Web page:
In my last two posts, I talked about the 10 things that would make an ICU stay easier for patients, and 10 things not to do. (If you want to read those posts, click on “home”, and then scroll down.)
In this blog post, I’ll talk about 10 Things to tell patients families to make ICU stays easier.
A stay in an ICU means that somebody is sick enough or been injured enough for the family and friends to be worried about death, or the future life of their family member.
The family and friends may be in shock or emotionally distraught.
Extra problems like parking might seem too hard to cope with.
For that reason, here are 10 things to tell ICU Visitors to make the stay easier for themselves and the patients.
1.) Tell visitors where the waiting rooms are.
My mother drove in the ambulance with me, and my brother met her at the hospital doors.
They followed me and my stretcher right into the operating room, before someone told them “This is the OR, you can’t be here”, and gently lead them to a waiting room.
I’m thankful they weren’t just kicked out without anywhere to go.
2.) Tell visitors about parking.
The hospital I was in, has the most confusing parking system ever, with multiple entrances to the parking lot, and a complicated pay before you stay system.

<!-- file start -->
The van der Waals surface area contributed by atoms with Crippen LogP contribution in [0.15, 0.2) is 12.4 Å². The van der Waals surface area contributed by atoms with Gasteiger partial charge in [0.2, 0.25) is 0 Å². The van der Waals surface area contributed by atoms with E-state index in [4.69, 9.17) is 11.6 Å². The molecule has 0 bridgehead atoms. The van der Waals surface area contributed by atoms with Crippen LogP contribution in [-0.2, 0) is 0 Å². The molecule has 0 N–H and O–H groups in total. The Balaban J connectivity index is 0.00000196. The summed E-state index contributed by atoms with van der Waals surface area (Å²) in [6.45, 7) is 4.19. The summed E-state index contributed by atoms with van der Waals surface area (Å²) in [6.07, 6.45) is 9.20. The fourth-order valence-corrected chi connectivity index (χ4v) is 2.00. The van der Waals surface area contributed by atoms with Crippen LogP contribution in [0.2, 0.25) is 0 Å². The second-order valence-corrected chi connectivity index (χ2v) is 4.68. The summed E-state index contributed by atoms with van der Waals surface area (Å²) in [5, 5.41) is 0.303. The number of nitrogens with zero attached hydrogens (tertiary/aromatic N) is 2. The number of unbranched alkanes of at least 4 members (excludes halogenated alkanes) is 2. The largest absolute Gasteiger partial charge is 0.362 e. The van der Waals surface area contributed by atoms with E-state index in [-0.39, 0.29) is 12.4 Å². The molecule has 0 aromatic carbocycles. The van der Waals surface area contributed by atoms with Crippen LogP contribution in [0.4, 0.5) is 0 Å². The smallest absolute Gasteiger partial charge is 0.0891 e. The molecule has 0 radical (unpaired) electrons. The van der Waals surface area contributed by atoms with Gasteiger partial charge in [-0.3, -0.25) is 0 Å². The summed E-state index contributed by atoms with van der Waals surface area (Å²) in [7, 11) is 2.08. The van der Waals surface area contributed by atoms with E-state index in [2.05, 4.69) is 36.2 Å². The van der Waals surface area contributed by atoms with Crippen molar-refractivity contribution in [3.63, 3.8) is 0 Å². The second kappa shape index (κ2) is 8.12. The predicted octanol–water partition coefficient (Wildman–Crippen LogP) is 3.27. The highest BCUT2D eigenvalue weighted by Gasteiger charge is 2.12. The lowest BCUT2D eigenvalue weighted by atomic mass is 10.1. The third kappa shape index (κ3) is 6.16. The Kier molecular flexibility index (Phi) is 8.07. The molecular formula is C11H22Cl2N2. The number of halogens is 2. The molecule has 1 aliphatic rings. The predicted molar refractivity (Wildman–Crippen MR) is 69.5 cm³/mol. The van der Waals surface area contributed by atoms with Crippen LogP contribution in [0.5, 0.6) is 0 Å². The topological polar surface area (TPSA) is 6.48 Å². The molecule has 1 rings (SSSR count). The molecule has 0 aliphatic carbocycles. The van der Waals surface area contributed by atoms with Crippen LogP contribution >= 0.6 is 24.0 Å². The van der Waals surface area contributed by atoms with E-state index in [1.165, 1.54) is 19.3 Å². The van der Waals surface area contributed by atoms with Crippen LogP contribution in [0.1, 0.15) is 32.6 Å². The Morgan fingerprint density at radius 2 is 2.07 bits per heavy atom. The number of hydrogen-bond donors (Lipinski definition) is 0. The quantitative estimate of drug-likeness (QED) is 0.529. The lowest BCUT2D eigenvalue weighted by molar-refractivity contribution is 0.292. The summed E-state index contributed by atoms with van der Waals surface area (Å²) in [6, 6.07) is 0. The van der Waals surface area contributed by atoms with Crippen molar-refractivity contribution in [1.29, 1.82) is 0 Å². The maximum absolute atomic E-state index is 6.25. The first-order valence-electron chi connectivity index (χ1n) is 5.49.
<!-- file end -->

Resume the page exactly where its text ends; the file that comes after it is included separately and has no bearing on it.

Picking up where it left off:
Tell visitors, how the parking system works. If you can get daily, weekly or monthly passes, tell them they are available and where these passes are sold.
3.) Tell visitors about the cafeteria.
Tell them where it is, what the hours are, and who can go there (just staff, staff and visitors).
4.) Tell them to keep an ICU diary, to help their family in the ICU.
When I woke up from sedation, I had no memory of what happened and plenty of questions. I’ve seen tweets about ICU diaries. Tell the families, about this, and give them the option to keep a diary.
5.) Tell visitors to take pictures, but do not post them on the web.
My mother took many pictures of me while I was in the ICU. When I was able, I airdropped them from her phone to my phone. Sometimes when I’m feeling down I look at them. They comfort me because they remind me how far I have come.
6.) Tell visitors about ICU rounds.
What time are they? Can family go and listen? Can family ask questions?
7.) Tell family the ICU visiting hours, if there are any.
8.) Tell the family where they can get information on what the patient has.
Many families will have questions and will turn to the internet for help. Tell families, about good websites about the conditions the patient has. This will cut down on getting lies from the internet.
9.) If you are going to give a timeline of when a person gets better, make it realistic.
My father was told I would be recovered 3 months after discharge. It’s more than 2 years to fully recovered.
It was a disappointment to all of us, when 3 months came by and I was still very sick and week. If I was fully recovered, why was I still so week? Was that what the rest of my life would be like?
10.) Tell families about any support groups in the area or at the hospital.
If your hospital has an ICU support group, tell the families about it. Inform them how to register, and or become involved.
Note: I realize during this Covid19 pandemic, the stress ICU and hospital staff are under might make these things harder to do.
Please take this a suggestions to help, and not finger pointing?
And again thank you for doing what you do.